Does Voluntary Retirement Lower Child Support Payments?
New Jersey case law provides a test for determining whether voluntary retirement constitutes a change in circumstances that would justify a reduction in child support. In the 2007 case of Lissner v. Marburger, 394 N.J.Super. 393 the Court concluded that when considering a request for reduction in child support based on a voluntary retirement, the Court must examine the following factors:
- The benefits to the retiring parent, based on his or her age, health, timing, finances, assets, reasons for retiring, and whether the parent can control the disbursement of retirement payments to enable him or her to maintain support for the child despite retirement.
- The impact on the child of reduced support, based on his or her needs, age, health, assets, and standard of living to which he or she has grown accustomed, and any proffered advantages to the child from the parent’s retirement.
- The fairness of the decision, based on the obligor’s motivation, good faith, and whether the retirement was voluntary.
- Any other relevant factors. Additionally, it should be noted in this context that the obligor has the burden to justify the reduction in support that is being sought. The advantages to the retiring obligor must substantially outweigh the harm to the child in order for the reduction to be granted.
Voluntary Unemployment or Underemployment & Child Support
Sometimes, the parent ordered to pay child support may purposely make his income seem as low as possible. Often, this means that the parent may deliberately reject work promotions, or may cease to work altogether. To combat voluntary unemployment or underemployment by a spouse obligated to pay support, New Jersey courts amended child support guidelines to include the following provision: “If the court finds that either parent is, without just cause, voluntarily underemployed or unemployed, it shall impute income to that parent…” (NJ Court Rule 5:6A).
This provision means that courts may place further payment obligations on spouses who are deliberately unemployed or underemployed. Therefore, voluntarily avoiding more gainful employment will not reduce child support payments, but instead it may make it more difficult for one to come up with the funds to pay his or her ordered child support.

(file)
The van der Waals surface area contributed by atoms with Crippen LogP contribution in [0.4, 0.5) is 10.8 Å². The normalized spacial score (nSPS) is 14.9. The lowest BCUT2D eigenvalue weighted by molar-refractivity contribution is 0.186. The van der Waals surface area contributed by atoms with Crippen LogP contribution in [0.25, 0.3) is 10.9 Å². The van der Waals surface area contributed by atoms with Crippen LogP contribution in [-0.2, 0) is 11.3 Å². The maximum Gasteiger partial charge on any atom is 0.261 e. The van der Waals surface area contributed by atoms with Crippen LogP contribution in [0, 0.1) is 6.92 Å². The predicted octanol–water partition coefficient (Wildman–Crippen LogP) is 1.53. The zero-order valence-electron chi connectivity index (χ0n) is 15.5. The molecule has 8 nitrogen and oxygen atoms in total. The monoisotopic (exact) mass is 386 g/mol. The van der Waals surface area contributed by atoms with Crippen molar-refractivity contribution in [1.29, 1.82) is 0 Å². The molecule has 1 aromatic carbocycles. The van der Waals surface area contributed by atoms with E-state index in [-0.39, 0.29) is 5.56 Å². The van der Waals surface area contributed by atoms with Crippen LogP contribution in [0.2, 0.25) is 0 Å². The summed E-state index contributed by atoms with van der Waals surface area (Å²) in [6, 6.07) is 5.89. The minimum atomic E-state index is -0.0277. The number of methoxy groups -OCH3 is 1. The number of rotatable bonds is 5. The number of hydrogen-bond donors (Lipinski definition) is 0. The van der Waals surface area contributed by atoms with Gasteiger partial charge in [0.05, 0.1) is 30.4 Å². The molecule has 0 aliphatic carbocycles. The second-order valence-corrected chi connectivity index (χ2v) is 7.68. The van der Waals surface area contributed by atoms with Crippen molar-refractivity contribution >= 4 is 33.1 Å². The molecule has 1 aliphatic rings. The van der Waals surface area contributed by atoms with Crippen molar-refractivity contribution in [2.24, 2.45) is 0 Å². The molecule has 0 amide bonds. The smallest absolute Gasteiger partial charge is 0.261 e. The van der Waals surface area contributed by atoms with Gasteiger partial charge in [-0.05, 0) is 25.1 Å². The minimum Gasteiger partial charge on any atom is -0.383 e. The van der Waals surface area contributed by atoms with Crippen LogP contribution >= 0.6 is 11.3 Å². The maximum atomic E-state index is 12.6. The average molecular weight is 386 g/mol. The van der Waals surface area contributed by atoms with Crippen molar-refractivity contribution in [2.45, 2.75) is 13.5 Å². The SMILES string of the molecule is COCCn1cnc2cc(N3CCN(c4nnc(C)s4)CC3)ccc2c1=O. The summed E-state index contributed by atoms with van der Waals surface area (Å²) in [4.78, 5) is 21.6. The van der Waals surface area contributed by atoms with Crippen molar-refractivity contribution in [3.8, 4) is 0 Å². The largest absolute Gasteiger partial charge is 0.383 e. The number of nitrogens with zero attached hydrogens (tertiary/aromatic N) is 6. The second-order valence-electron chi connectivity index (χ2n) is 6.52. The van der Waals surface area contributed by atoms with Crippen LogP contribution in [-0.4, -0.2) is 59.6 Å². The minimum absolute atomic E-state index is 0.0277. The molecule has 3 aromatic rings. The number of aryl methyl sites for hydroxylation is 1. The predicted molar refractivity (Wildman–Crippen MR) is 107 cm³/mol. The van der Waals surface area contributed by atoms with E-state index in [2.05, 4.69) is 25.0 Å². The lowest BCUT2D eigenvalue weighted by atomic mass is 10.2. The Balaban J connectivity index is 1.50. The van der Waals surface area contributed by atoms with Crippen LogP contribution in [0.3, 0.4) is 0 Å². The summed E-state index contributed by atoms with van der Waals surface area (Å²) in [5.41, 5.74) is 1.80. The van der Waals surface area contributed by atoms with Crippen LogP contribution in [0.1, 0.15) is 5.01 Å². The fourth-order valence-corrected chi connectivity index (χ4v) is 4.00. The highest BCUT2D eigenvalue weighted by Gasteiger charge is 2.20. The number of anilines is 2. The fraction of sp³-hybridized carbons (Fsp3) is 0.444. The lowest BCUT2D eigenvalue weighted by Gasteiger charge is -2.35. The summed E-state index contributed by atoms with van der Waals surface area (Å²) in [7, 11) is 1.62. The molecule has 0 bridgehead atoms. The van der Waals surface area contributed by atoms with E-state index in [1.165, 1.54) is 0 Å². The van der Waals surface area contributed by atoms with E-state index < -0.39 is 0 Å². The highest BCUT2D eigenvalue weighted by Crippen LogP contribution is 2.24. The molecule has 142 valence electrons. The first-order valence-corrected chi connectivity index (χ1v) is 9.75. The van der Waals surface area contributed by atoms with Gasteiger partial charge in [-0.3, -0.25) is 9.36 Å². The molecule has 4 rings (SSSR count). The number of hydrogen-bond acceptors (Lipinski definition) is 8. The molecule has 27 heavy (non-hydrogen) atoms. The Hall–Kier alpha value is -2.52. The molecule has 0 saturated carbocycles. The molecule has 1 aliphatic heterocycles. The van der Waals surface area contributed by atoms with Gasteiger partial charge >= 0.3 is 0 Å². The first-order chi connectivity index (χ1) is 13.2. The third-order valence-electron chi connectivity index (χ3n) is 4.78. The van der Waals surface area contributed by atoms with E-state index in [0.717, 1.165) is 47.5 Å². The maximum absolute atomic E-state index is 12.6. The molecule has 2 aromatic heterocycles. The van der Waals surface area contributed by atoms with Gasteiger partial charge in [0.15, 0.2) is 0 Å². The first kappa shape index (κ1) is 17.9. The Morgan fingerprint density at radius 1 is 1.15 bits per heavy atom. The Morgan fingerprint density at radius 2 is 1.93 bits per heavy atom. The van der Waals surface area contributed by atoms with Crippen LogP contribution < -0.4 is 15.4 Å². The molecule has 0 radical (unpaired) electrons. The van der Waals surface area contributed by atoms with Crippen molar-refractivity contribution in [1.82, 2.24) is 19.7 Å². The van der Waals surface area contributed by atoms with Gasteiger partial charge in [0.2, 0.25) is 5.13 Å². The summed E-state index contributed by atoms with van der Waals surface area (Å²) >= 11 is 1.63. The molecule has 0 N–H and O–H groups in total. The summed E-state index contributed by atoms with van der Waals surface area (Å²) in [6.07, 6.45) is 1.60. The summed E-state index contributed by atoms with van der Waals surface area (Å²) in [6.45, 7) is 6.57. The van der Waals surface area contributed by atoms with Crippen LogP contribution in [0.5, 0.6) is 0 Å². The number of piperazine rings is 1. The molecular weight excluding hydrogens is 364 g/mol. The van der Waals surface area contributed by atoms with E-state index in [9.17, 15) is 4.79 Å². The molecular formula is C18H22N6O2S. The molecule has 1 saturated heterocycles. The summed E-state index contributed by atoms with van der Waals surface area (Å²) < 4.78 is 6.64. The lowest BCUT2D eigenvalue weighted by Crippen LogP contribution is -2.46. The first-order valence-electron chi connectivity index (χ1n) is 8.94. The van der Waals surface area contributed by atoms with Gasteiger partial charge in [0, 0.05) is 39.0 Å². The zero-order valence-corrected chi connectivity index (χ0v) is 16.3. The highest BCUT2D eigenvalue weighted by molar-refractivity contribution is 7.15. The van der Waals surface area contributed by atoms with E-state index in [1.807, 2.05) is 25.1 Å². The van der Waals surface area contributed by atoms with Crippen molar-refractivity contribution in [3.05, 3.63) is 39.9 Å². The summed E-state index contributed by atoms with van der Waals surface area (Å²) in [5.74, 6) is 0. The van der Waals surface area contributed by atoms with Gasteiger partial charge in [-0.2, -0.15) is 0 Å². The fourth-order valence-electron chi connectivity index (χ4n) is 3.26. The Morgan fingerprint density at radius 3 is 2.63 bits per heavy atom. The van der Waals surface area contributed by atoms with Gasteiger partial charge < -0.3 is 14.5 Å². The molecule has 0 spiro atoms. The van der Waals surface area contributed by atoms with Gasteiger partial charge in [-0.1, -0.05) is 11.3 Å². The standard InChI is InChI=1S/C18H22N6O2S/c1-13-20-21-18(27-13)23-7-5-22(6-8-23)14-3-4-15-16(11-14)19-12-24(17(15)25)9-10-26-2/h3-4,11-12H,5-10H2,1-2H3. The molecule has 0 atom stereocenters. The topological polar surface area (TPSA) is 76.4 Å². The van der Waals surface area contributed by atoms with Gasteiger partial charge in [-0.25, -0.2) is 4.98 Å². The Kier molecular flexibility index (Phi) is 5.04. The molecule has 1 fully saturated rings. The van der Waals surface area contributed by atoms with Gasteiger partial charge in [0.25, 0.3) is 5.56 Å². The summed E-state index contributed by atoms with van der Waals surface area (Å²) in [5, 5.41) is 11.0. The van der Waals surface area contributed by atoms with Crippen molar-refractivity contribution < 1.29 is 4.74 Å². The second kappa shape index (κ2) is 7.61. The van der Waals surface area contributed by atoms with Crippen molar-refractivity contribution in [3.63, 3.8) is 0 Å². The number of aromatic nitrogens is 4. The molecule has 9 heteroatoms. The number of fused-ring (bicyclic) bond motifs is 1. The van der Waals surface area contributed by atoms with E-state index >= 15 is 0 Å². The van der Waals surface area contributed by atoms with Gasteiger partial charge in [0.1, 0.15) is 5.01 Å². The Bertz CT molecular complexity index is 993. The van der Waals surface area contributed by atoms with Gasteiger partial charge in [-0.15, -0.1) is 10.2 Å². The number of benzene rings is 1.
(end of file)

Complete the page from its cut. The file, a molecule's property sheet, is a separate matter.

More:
Modifying Child Support if a Spouse Loses His or Her Job
In the 1980 case of Lepsis v. Lepsis, 83 N.J. 139, the New Jersey Supreme Court ruled that changes in a spouse’s occupational income may constitute changed circumstances, thereby modifying child support payments. These rules also apply if the spouse loses a job, or is forced to settle for a lower-paying job.
However, a modification of support must be based on a showing that loss of the initial job did not occur as a result of the spouse’s bad faith or deliberate conduct. Simply put, a spouse cannot quit his or her job, then seek to lower his or her child support obligations.
How Can a Spouse Prove that the Unemployment is Voluntary?
If a spouse believes that the child’s other parent is without good reason for his or her unemployment or underemployment, they may seek to prove so by introducing evidence before the Family Court judge. For example, it can be established by showing that, after separation, the spouse voluntarily quit a high paying job to seek a lower paying job, the spouse avoided opportunities to advance at his or her place of employment, or the spouse avoided seeking bonuses or additional payments that were available.
The accused spouse may present evidence to prove that the lack of employment is not deliberate, including termination notices, employment applications, job appointments or pending interviews.
Does a Higher Paying Job Mean an Increase in Child Support?
If a party has experienced “changed circumstances” following a divorce, the opposing spouse may file a motion with the court for a modification of child support. This modification may be an increase, or a decrease. In the Lepsis case the New Jersey Supreme Court ruled that child support payments may be modified in light of changed circumstances, which also include obtaining a higher-paying job. Therefore, if the non-custodial spouse obtains a higher paying job, support payments may increase as a result.
If a Spouse Remarries, May Child Support Obligations be Modified?
Normally, the remarriage of the obligor spouse will not affect support obligations. New Jersey courts have ruled that remarriage does not constitute changed circumstances. However, it is possible that a child resulting out of the new marriage may be listed as an “other dependant deduction” of the paying spouse, thereby reducing his or her support obligations.
Call Villani & DeLuca with Child Support Questions
At Villani & DeLuca, P.C., we routinely address child support modification issues throughout central New Jersey including, but not limited to, the Family Courts of the Superior Court of New Jersey in Middlesex County, Monmouth County, and Ocean County. Should you have any questions relative to your current child support obligation, please contact the Law Offices of Villani & DeLuca for a free consultation at (732) 965-3350.